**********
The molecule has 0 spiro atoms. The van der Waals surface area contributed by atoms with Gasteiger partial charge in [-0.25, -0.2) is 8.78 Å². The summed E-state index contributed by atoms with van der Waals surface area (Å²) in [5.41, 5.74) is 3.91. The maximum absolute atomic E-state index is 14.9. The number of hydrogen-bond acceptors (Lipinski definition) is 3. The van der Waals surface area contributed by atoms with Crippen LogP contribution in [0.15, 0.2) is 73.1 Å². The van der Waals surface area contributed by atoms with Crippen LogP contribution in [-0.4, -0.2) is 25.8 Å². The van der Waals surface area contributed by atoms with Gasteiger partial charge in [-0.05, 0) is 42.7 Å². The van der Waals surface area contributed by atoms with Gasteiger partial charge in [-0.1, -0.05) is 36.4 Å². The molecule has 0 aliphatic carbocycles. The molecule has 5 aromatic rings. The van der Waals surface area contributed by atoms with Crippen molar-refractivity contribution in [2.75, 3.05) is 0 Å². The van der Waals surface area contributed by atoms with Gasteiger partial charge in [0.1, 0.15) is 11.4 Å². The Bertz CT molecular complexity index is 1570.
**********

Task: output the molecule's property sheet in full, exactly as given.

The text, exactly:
The molecule has 0 spiro atoms. The van der Waals surface area contributed by atoms with Gasteiger partial charge in [-0.25, -0.2) is 8.78 Å². The summed E-state index contributed by atoms with van der Waals surface area (Å²) in [5.41, 5.74) is 3.91. The maximum absolute atomic E-state index is 14.9. The number of hydrogen-bond acceptors (Lipinski definition) is 3. The van der Waals surface area contributed by atoms with Crippen LogP contribution in [0.15, 0.2) is 73.1 Å². The van der Waals surface area contributed by atoms with Crippen LogP contribution in [-0.4, -0.2) is 25.8 Å². The van der Waals surface area contributed by atoms with Gasteiger partial charge in [-0.05, 0) is 42.7 Å². The van der Waals surface area contributed by atoms with Gasteiger partial charge in [-0.1, -0.05) is 36.4 Å². The molecule has 0 aliphatic carbocycles. The molecule has 5 aromatic rings. The van der Waals surface area contributed by atoms with Crippen molar-refractivity contribution in [2.75, 3.05) is 0 Å². The van der Waals surface area contributed by atoms with Gasteiger partial charge in [0.1, 0.15) is 11.4 Å². The Bertz CT molecular complexity index is 1570.